Researchers at Columbia have used multi-wavelength lasers to cook 3D-printed chicken. Apparently, it tastes like chicken. We were not overly surprised that 3D printed chicken protein cooked up to taste like chicken, but, then again, you have to do the science.
While additive manufacturing is the latest buzzword for all kinds of manufacturing, there’s also been a variety of attempts to 3D print food. We’ve seen pizza printers and fake steak printers, too. It makes sense that you don’t want to print raw food — the finished product needs to be cooked. You can see several videos about the process, below.
On the plus side, chicken cooked with blue and infrared lasers shrinks less than conventional cooking techniques. It also supposedly retains twice the moisture content, so it is possible that 3D printed chicken might have some real advantages compared to just throwing some fryer on the grill.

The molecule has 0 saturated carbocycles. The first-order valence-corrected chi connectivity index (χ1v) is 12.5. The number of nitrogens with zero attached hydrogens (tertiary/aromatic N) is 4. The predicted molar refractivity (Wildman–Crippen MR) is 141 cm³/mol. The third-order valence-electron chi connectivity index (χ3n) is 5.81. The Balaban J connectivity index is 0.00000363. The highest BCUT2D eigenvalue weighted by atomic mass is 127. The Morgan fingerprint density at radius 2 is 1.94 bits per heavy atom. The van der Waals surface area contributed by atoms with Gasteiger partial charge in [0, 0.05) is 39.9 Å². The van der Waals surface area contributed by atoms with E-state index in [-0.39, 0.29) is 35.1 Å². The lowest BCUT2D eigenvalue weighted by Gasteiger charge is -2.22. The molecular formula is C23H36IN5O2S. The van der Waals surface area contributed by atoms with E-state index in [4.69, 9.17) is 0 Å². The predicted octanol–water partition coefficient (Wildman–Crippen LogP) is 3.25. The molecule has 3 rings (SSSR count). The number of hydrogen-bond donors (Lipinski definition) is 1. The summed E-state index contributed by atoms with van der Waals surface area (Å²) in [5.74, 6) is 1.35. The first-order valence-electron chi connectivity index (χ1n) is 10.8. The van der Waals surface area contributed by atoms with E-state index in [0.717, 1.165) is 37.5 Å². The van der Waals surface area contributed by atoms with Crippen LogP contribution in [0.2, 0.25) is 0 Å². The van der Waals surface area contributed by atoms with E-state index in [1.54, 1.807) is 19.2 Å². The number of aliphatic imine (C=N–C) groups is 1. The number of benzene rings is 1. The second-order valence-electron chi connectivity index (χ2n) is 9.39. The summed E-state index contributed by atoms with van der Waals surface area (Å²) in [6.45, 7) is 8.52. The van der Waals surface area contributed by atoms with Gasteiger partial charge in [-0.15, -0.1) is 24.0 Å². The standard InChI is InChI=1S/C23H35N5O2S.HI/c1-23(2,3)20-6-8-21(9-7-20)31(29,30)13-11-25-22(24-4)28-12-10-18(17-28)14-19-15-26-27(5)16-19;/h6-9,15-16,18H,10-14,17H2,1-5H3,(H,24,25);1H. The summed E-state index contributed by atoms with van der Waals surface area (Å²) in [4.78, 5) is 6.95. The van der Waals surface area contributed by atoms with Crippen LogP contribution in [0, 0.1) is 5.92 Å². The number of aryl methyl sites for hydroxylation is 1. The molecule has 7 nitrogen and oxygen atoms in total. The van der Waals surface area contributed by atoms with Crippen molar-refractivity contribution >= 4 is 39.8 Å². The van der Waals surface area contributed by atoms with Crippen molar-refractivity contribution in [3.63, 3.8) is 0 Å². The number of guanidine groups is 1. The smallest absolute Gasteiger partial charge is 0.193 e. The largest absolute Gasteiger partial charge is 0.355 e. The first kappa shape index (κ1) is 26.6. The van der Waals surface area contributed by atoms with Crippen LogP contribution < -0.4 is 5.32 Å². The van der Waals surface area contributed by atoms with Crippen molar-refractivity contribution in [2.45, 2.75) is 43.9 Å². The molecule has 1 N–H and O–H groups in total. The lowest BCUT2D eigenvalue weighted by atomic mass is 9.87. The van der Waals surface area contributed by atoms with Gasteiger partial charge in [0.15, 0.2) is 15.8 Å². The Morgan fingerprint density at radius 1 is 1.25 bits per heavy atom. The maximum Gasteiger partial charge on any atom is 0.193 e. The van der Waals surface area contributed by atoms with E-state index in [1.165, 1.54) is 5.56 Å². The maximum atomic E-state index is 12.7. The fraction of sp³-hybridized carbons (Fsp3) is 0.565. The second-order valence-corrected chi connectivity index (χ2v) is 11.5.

We aren’t sure we are ready to convert our printer to create nuggets and we’ll stick to more conventional cooking for now. But it is good to know that when we are ready to print our next meal, there’s scientific data to help us.
If your tastes range for beef analog, we’ve seen that printer before. Converting a printer to work with food doesn’t appear to be that hard, although your results, of course, may vary.
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